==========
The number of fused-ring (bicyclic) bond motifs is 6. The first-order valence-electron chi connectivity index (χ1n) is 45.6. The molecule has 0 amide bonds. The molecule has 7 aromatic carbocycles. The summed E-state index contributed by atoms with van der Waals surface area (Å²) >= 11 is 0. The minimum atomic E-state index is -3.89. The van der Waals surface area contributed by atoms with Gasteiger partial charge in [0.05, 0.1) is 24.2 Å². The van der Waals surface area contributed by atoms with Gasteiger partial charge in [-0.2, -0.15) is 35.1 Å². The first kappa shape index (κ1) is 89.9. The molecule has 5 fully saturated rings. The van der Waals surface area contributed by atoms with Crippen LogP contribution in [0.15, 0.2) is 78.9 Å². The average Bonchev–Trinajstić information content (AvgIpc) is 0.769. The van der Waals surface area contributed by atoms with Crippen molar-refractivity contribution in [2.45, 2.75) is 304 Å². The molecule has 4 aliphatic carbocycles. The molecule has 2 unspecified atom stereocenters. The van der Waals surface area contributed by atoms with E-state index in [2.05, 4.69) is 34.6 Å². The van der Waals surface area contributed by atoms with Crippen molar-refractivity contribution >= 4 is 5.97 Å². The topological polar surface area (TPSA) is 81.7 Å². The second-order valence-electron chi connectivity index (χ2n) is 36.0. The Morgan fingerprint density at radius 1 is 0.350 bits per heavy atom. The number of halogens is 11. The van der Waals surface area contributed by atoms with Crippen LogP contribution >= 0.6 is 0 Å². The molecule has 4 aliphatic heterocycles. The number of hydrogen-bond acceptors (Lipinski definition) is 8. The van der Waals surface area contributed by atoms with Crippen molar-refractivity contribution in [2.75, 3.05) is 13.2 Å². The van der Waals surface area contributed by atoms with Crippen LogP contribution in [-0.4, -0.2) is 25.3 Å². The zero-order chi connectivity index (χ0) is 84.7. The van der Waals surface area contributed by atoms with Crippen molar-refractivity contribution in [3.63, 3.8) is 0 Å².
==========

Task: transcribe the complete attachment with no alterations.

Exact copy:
The number of fused-ring (bicyclic) bond motifs is 6. The first-order valence-electron chi connectivity index (χ1n) is 45.6. The molecule has 0 amide bonds. The molecule has 7 aromatic carbocycles. The summed E-state index contributed by atoms with van der Waals surface area (Å²) >= 11 is 0. The minimum atomic E-state index is -3.89. The van der Waals surface area contributed by atoms with Gasteiger partial charge in [0.05, 0.1) is 24.2 Å². The van der Waals surface area contributed by atoms with Gasteiger partial charge in [-0.2, -0.15) is 35.1 Å². The first kappa shape index (κ1) is 89.9. The molecule has 5 fully saturated rings. The van der Waals surface area contributed by atoms with Crippen LogP contribution in [0.15, 0.2) is 78.9 Å². The average Bonchev–Trinajstić information content (AvgIpc) is 0.769. The van der Waals surface area contributed by atoms with Crippen molar-refractivity contribution in [2.45, 2.75) is 304 Å². The molecule has 4 aliphatic carbocycles. The molecule has 2 unspecified atom stereocenters. The van der Waals surface area contributed by atoms with E-state index in [2.05, 4.69) is 34.6 Å². The van der Waals surface area contributed by atoms with Crippen molar-refractivity contribution >= 4 is 5.97 Å². The topological polar surface area (TPSA) is 81.7 Å². The second-order valence-electron chi connectivity index (χ2n) is 36.0. The Morgan fingerprint density at radius 1 is 0.350 bits per heavy atom. The number of halogens is 11. The van der Waals surface area contributed by atoms with Crippen LogP contribution >= 0.6 is 0 Å². The molecule has 4 aliphatic heterocycles. The number of hydrogen-bond acceptors (Lipinski definition) is 8. The van der Waals surface area contributed by atoms with Crippen molar-refractivity contribution in [2.75, 3.05) is 13.2 Å². The van der Waals surface area contributed by atoms with Crippen LogP contribution in [-0.4, -0.2) is 25.3 Å². The zero-order chi connectivity index (χ0) is 84.7. The van der Waals surface area contributed by atoms with Crippen molar-refractivity contribution in [3.63, 3.8) is 0 Å².